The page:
Keyboards of tablets are always a compromise if they are built for the tablet (vs. using a full external Bluetooth or USB keyboard). The two Logitech keyboards reviewed here are no different, but each offers a unique reason for being.
First up with the Logitech Keyboard Case for iPad 2 that was designed in conjunction with tablet skin and case maker Zagg (http://www.zagg.com/). This precision-machined aluminum keyboard also doubles as a travel case (it only fits the iPad face-down). When the iPad is extracted from the case and fit into the plastic slot behind the keyboard, the combo transforms into a well-angled typing experience.
Logitech is usually good at understanding the products with which it interfaces its products, and this keyboard is no exception. Home, lock, search, photos, play and pause, last-next song, volume control, and lock take the place of traditional nondescript function keys. Key travel is good, much better than similar rubber-keyed keyboards. At it is amazingly thin.
I have three main concerns when it comes to this keyboard. First is its precision-built, which means carefully fitting the iPad into the case. I worry when putting glass against metal. I haven’t wanted to test the result of a slip, but just that I am concerned about it makes the keyboard less enjoyable. The second issue is the cramped keyboard. I appreciate the full space bar and well-considered layout, but touch-typing takes a more accurate touch than on full-sized keyboards, especially because the edges make the keyboard feel claustrophobic. The biggest issue is that, although the iPad fits well inside the Keyboard Case, it doesn’t do so securely. Dropped straight down the iPad 2 would probably be greeted with a comfortable stop—but dropped at any angle whatsoever, and the iPad is likely to pop out of the case, completely unprotected (unless you head my skin and screen protector advice in the last paragraph of this review).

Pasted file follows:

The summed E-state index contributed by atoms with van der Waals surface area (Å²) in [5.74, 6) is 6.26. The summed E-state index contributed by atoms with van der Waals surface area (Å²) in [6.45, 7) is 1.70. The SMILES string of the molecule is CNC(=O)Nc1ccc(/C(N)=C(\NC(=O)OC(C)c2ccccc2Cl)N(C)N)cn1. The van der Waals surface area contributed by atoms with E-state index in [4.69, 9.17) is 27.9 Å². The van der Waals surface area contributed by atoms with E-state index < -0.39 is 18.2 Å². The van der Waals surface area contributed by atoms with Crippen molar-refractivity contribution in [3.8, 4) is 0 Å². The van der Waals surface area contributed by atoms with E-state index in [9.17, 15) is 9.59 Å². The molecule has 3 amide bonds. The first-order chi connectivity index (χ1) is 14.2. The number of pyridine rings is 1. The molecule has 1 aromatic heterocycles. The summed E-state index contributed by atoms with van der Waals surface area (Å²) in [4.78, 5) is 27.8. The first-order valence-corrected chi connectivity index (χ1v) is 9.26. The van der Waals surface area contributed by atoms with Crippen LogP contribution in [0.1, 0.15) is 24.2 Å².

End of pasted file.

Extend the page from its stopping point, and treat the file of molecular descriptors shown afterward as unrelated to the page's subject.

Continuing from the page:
The second keyboard, the Fold-Up Keyboard for iPad 2 offers a much wider typing surface, but one that isn’t as well integrated as the Keyboard Case. Function keys return, but oddly, with functions integrated into the number row of keys, not in a dedicated function row. This means Function-5 brings up the Photo app, while also managing the number 5 and the percent symbol.
Key travel is shallow and the overall feel is a bit flimsy. But this is a mobile keyboard. The biggest issue comes from the 1.3 lb. the keyboards add to the iPad 2, along with nearly an inch in height. Ironically, because the case is pretty stable when open, it may be better as a desktop docking option than a travel option. Unlike the Keyboard Case, the Fold-up Keyboard securely snaps the iPad 2 into place.
Unfortunately, I can’t outright recommend either keyboard as touch-typing is a unique experience for every writer. I personally prefer the feel of the Keyboard Case, even with its hint of claustrophobia. Others may like the more open, albeit more fragmented, Fold-up Keyboard. If periodic, light-weight typing is your goal, the Keyboard Case, perhaps not used as a case, but as an extra accessory, would be a good addition to your travel bag.
As cases go, I don’t think either is ideal as day-to-day cases. For instance, neither case provides full to the iPad 2’s rear-facing camera. The Fold-up Keyboard offers no opening, and the Keyboard Case requires the removal of the iPad 2 in order to operate it.
I think Zagg and other skin and screen protector makers will do well with owners of both cases. For the Keyboard Case, I suggest at a minimum, a skin for the iPad 2’s backplate. If you are worried, as I cautioned above, about a possible metal-on-glass interaction, then a screen protector is also called for. The Fold-Up Keyboard protects the back of the iPad very well, but not its face, which begs for a screen protector. Logitech did leave room for an Apple Smart Cover on the Fold-Up Keyboard, but that also adds weight and cost to a solution.
Logitech Keyboard Case for iPad® 2
Logitech Fold-Up Keyboard for iPad 2
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